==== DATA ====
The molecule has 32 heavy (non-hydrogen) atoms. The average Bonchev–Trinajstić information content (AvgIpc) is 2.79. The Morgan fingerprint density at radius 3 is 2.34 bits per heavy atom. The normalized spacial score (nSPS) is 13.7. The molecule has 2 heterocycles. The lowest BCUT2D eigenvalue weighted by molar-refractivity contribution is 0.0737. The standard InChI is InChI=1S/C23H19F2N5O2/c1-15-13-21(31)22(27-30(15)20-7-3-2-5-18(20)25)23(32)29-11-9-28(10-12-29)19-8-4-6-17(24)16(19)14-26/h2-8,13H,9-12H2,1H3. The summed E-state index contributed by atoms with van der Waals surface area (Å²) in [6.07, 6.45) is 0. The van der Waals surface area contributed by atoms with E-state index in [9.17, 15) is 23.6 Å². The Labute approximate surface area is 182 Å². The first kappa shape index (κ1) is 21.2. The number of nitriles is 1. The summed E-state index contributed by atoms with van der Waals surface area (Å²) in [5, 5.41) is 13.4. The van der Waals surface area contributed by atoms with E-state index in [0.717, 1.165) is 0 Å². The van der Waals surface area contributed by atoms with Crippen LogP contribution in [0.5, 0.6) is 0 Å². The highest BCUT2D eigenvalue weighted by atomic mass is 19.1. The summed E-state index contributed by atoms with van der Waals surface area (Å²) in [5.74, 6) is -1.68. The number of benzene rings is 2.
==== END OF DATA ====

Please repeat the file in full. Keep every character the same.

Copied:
The molecule has 32 heavy (non-hydrogen) atoms. The average Bonchev–Trinajstić information content (AvgIpc) is 2.79. The Morgan fingerprint density at radius 3 is 2.34 bits per heavy atom. The normalized spacial score (nSPS) is 13.7. The molecule has 2 heterocycles. The lowest BCUT2D eigenvalue weighted by molar-refractivity contribution is 0.0737. The standard InChI is InChI=1S/C23H19F2N5O2/c1-15-13-21(31)22(27-30(15)20-7-3-2-5-18(20)25)23(32)29-11-9-28(10-12-29)19-8-4-6-17(24)16(19)14-26/h2-8,13H,9-12H2,1H3. The summed E-state index contributed by atoms with van der Waals surface area (Å²) in [6.07, 6.45) is 0. The van der Waals surface area contributed by atoms with E-state index in [9.17, 15) is 23.6 Å². The Labute approximate surface area is 182 Å². The first kappa shape index (κ1) is 21.2. The number of nitriles is 1. The summed E-state index contributed by atoms with van der Waals surface area (Å²) in [5, 5.41) is 13.4. The van der Waals surface area contributed by atoms with E-state index in [0.717, 1.165) is 0 Å². The van der Waals surface area contributed by atoms with Crippen LogP contribution in [0.5, 0.6) is 0 Å². The highest BCUT2D eigenvalue weighted by atomic mass is 19.1. The summed E-state index contributed by atoms with van der Waals surface area (Å²) in [5.74, 6) is -1.68. The number of benzene rings is 2.